And Ye Shall Walk in Silk Attire
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Lesley Nelson-Burns


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The words to this song were written by Miss Susanna Blamire (1747-1794). The music is by Sir Henry Rowley Bishop (1786-1855).

Susanna Blamire ("The Muse of Cumberland") was born at Thackwood-nook in the parish of Sowerby in Cumberland. The ballad is also known as The Siller Crown and was originally published as a single sheet broadside by Napier, with the author and composer listed as unknown. There are several different verses, these are as they appear in the Scottish Orpheus (circa 1921).

Bishop is best known as a composer of light operas. He also wrote musical pieces for various plays and arranged operas by well-known composers. Bishop was born in London in 1786. He was trained by Francesco Bianchi. At the age of eighteen he wrote Angelina and in 1806 he wrote Tamarlan and Bajezet which was produced at the King's Theatre. In 1810 he was employed by Covent Garden for three years as composer and director. He later conducted music at King's Theatre, Haymarket (1816-17), Drury Lane (from 1825), and Vauxhall Gardens (1830). He became professor of music at the Universities of Edinburgh (1841) and Oxford (1848). In 1842 he was knighted. He was one of the original members of the Philharmonic Society. Bishop is remembered today for his songs Home, Sweet Home and Lo, Here the Gentle Lark.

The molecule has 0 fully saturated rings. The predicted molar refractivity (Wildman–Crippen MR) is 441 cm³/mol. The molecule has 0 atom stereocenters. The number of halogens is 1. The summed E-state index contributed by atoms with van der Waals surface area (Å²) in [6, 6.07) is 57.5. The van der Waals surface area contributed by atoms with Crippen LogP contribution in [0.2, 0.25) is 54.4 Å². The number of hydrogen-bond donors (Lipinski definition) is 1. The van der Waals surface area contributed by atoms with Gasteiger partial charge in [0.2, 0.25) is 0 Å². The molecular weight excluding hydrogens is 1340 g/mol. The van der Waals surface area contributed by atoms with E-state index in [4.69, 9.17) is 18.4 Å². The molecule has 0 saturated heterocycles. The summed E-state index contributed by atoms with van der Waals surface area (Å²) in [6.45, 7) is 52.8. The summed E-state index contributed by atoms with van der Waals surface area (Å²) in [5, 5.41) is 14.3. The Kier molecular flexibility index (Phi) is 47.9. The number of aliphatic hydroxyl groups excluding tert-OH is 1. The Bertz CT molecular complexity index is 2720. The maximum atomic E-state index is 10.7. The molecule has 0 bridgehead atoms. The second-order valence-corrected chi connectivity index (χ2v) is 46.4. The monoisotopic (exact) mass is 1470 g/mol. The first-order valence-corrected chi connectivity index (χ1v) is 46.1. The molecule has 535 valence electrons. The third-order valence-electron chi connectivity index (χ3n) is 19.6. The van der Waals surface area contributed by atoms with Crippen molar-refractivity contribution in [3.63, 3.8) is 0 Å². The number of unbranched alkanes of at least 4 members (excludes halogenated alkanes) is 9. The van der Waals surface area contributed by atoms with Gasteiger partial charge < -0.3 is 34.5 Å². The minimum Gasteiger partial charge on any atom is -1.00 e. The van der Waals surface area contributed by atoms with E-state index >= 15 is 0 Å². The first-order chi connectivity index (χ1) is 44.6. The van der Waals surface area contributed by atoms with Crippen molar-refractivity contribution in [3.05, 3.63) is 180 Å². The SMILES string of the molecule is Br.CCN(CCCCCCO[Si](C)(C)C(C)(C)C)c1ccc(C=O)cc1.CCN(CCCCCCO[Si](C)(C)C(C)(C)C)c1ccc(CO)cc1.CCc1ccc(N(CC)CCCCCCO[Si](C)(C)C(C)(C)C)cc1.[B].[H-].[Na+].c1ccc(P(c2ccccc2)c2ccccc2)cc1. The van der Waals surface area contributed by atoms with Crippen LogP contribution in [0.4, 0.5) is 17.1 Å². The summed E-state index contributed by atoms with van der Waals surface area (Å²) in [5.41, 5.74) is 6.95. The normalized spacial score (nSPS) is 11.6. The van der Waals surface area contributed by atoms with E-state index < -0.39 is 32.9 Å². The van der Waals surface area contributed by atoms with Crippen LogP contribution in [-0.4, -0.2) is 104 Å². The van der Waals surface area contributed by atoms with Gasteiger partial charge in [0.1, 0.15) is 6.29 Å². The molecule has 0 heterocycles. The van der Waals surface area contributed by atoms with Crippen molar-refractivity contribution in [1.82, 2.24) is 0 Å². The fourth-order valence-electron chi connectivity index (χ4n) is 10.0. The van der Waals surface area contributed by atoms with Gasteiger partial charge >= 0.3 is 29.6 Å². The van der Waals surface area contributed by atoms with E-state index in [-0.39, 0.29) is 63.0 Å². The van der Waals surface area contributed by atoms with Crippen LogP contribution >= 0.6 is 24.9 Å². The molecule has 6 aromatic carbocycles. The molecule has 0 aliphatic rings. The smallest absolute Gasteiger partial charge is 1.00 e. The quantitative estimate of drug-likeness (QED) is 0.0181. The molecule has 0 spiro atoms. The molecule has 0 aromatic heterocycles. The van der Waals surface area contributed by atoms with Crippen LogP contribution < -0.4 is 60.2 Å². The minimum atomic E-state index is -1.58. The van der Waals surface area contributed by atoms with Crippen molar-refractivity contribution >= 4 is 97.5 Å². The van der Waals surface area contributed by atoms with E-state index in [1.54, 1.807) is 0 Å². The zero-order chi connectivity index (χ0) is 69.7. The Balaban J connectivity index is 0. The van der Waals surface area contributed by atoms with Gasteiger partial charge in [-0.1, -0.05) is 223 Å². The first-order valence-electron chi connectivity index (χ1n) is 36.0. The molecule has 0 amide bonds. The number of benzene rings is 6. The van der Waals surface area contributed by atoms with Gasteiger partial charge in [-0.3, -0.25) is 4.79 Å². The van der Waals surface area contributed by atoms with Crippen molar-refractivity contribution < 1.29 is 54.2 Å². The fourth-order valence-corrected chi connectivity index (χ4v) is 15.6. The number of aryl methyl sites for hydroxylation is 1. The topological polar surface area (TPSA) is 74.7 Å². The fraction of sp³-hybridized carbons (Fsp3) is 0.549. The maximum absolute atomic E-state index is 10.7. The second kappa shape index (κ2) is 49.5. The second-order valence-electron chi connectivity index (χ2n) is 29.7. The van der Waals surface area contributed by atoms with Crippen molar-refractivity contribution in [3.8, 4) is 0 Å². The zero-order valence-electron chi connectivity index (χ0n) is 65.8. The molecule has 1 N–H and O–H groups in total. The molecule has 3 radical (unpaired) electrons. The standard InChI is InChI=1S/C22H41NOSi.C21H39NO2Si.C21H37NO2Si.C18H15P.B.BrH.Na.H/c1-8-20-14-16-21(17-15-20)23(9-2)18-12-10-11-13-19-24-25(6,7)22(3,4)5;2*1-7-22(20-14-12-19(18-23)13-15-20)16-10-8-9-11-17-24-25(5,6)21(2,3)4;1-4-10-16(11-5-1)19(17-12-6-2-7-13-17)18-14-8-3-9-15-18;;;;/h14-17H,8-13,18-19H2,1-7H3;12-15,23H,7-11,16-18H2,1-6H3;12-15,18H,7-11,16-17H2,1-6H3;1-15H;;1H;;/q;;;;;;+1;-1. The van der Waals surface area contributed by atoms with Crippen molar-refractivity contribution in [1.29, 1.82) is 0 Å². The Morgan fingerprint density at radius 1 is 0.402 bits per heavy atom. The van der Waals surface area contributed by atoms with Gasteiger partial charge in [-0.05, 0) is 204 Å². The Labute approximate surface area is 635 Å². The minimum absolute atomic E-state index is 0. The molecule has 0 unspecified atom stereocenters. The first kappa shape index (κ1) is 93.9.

And ye shall walk in silk attire,
And siller ha'e to spare,
Gin ye'll consent to be his bride;
Nor think o' Donald mair.
Oh! wha wad buy a silken gown,
Wi' a poor broken heart?
Or what's to me a siller crown,
Gin frae my love I part.
And ye shall walk in silk attire
And siller ha'e to spare,
Gin ye'll consent to be his bride,
Nor think o' Donald mair.


I wouldna walk in silk attire,
Nor braid wi' gems my hair.
Gin he whose faith is pledge wi' mine.
Were wrang'd and grieving sair.
Frae infancy he lo'ed me still.
And still my heart shall prove.
How weel it can those vows fulfill,
Which first repaid is love.
I wouldna walk in silk attire,
Nor braid wi' gems my hair.
Gin he whose faith is pledge wi' mine.
Were wrang'd and grieving sair.

Related Links
From Scottish Orpheus and
One Hundred Songs of England
See Bibliography for full information.